Ferris Bueller’s Day Off
Blink or you’ll miss it! Art in film has been an integral element in injecting meaning and aesthetic into film scenes. Art can foreshadow events in a film, interpret meaning, character motivations, and in general, shape why the film is taking place. Although cinema can be considered mass art, the incorporation of paintings has shaped the meaning of several films, including Stanley Kubrick’s, A Clockwork Orange (1971), Irish hitman film, In Bruges (2008), and surprisingly, cult slasher flick, American Psycho (2000).
German artist, Martin Cole, has hailed the work of production designers who are able to include art in the background of the shot. In an interview with The Creators, Cole stated that in film, “it is important to isolate art as if it would be situated in a gallery.” Cole’s sentiment has been echoed by filmmakers, especially in the modern era of cinema, as there has been a lot more focus on art and its meanings. Cinema has relied on art to help audiences understand things more clearly when filmmakers are deliberately ambiguous, for example, Michael Antonioni using unclear storytelling and character behaviours in his 1966 art house drama, Blow-Up.
Art has been an invaluable resource to what we see and why we see it. In order to analyse a film, we must look beyond what is happening on the screen, and in the words of American Beauty (2000), “look closer”.
In Bruges. Image via Universal Studios/Focus Features
Film: In Bruges (2008)
When Ray is begrudgingly dragged to the Groeningemuseum in Bruges by his partner in crime, Ken, you can be quick to miss his observation of Boschs’s, The Last Judgement. Because of his indifference to the painting, the audience is made to ignore this integral element of the plot. Ray, an exiled hit man after an unfortunate shooting involving a child victim, is sent to Bruges on a “final holiday” before his attempted assassination by his boss, Cockney loud mouth, Harry. Bosch’s painting is extremely important in this film as it highlights the repentance of sin and morality, hence its title. As Harry and Ray both sacrifice themselves after their heinous crimes, the meaning of the painting is brought into strong focus.
Ferris Bueller’s Day Off. Image via Paramount Pictures
Film: Ferris Bueller’s Day Off (1986)
Filmed during the infamous museum hooky scene, Cameron’s observation of A Sunday on La Grande Jatte is crucial in understanding his mental psyche and understanding of the world. Cameron, a secondary character to the titular Ferris, is a clinically depressed and surprisingly cynical high school student who is dragged, literally and figuratively by his friends through life. In a moment of deserved isolation, Cameron is able to observe and immerse himself in Seurat’s famous oil painting. Set in a crowd of different people, it reflects on Cameron’s ambitions to find his place in the world. The painting allows him to reflect on his character and how he become so isolated from everyone around him. Senior curator at the Smithsonian American Art Museum, Eleanor Harvey, has stated the “encounter with the painting gives him [Cameron], the courage to understand that he can stand up for himself”. Indeed, this painting was extremely important for Cameron’s character development and scene where he is finally able to confront his friends for their troubling behaviour.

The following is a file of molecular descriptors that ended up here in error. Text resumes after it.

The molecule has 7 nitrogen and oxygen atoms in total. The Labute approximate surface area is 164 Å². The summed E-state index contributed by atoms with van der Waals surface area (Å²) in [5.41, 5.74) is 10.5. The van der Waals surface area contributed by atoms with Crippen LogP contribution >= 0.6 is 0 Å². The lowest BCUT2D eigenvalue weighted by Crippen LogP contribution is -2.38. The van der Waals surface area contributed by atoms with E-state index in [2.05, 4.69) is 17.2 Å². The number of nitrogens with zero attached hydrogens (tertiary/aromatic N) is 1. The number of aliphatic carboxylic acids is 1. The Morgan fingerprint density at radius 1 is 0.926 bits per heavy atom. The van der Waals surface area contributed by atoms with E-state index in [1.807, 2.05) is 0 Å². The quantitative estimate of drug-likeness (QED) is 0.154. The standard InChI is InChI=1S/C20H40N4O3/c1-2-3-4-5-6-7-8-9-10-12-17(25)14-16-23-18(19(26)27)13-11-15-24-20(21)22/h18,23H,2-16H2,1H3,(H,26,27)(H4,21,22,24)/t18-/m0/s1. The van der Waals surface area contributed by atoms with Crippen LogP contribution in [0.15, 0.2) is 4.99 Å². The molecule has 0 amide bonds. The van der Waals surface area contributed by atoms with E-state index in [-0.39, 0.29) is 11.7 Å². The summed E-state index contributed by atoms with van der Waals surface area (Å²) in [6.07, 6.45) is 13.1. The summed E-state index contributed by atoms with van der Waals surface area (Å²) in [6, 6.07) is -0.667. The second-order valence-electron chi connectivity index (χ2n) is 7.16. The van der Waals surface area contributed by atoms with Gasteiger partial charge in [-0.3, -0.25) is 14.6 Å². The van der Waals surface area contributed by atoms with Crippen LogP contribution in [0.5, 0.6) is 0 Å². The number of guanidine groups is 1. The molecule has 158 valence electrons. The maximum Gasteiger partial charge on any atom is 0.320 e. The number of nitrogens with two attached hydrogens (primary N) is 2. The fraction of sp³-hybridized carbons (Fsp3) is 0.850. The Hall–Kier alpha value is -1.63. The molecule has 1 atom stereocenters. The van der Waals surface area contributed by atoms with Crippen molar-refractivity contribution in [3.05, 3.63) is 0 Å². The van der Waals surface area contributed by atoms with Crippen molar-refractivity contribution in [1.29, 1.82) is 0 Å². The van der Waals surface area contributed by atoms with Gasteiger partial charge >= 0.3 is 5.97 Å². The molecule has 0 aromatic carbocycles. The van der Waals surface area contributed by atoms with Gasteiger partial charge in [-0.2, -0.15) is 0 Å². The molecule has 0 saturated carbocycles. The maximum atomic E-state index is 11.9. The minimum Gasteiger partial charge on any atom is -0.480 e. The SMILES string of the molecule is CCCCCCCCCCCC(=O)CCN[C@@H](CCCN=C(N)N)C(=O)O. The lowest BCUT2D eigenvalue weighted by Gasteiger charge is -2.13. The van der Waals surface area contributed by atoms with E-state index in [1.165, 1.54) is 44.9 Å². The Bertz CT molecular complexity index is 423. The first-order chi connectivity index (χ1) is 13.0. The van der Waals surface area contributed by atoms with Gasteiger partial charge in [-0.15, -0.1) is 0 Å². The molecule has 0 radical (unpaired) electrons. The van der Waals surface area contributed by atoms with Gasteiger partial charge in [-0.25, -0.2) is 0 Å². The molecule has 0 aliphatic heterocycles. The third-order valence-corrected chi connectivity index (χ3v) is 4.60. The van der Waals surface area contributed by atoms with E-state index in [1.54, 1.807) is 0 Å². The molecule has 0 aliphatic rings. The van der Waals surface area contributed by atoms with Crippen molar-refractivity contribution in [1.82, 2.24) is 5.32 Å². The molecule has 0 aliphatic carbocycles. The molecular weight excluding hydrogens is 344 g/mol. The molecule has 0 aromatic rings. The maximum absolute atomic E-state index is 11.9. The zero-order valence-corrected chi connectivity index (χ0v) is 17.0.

A Clockwork Orange. Image via Warner Bros.
Film: A Clockwork Orange (1971)
Infused with ultra violence and sexual aggression, Stanley Kubrick’s 1971, A Clockwork Orange has been marred with controversy since its inception. Alex and his band of “droogs” terrorise London through disturbing and flamboyant attacks including rape and murder. In the infamous “Cat Lady” scene where a woman is sexually assaulted, Kubrick incorporates phallic artworks by brothers Herman and Cornelius Makkink. The latter brother’s untitled paintings of women in compromising positions, inspired by late 60s soft-core pornography highlight the characters’ feelings about women and how they are only seen as sex objects. These compromising positions, along with the expressions of pain, also show that the characters’ have no remorse for their disgusting actions and illustrate the hurt they have caused to those they have abused. The Rocking Machine by Herman Mankkik, featured prominently in this scene, show that Alex and “the droogs” have a very phallic way of thinking and are driven by their desire for sex.
American Psycho. Image via Lionsgate Films
Film: American Psycho
Set amongst the backdrop of Patrick Bateman’s lavish New York apartment, Robert Longo’s untitled piece from his Men in the Cities series is an unsuspecting explanation to Bateman’s violent behaviour. This black and white portrayal of a man in a business suit with an eerily contorted body visually portrays Bateman’s twisted mind. This painting, featured during Bateman’s nefarious murder of his colleague, Paul Allen, emphasises Bateman’s madness and inability to feel any remorse for his lurid actions. Furthermore, it has strong importance in showing Bateman’s desire to be upper class. As the paintings are high art, they show Bateman’s need to have the best of everything and ultimately, be the best in everything. Director Mary Harron stated that “the design had to be upscale, because Patrick would have had a decorator. And of course, the art in the apartment is much hipper than Bateman, elaborating further on Bateman’s superficiality.
– Olivia De Zilva